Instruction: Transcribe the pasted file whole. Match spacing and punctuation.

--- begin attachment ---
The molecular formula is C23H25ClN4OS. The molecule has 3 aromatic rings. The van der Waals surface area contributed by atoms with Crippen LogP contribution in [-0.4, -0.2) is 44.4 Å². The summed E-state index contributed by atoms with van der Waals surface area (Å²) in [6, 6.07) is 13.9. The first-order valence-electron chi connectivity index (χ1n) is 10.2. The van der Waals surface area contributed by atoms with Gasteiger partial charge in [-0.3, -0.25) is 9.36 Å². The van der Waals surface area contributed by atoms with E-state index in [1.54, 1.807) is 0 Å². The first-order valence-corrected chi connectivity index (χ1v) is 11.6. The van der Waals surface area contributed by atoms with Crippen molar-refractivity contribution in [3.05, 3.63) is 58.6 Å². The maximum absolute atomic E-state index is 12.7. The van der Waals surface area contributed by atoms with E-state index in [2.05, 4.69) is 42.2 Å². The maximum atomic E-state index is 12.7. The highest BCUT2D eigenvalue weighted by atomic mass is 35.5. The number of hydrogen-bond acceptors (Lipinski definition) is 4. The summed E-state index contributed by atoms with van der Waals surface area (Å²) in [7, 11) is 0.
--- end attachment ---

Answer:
The molecular formula is C23H25ClN4OS. The molecule has 3 aromatic rings. The van der Waals surface area contributed by atoms with Crippen LogP contribution in [-0.4, -0.2) is 44.4 Å². The summed E-state index contributed by atoms with van der Waals surface area (Å²) in [6, 6.07) is 13.9. The first-order valence-electron chi connectivity index (χ1n) is 10.2. The van der Waals surface area contributed by atoms with Gasteiger partial charge in [-0.3, -0.25) is 9.36 Å². The van der Waals surface area contributed by atoms with E-state index in [1.54, 1.807) is 0 Å². The first-order valence-corrected chi connectivity index (χ1v) is 11.6. The van der Waals surface area contributed by atoms with Crippen molar-refractivity contribution in [3.05, 3.63) is 58.6 Å². The maximum absolute atomic E-state index is 12.7. The van der Waals surface area contributed by atoms with E-state index in [2.05, 4.69) is 42.2 Å². The maximum atomic E-state index is 12.7. The highest BCUT2D eigenvalue weighted by atomic mass is 35.5. The number of hydrogen-bond acceptors (Lipinski definition) is 4. The summed E-state index contributed by atoms with van der Waals surface area (Å²) in [7, 11) is 0.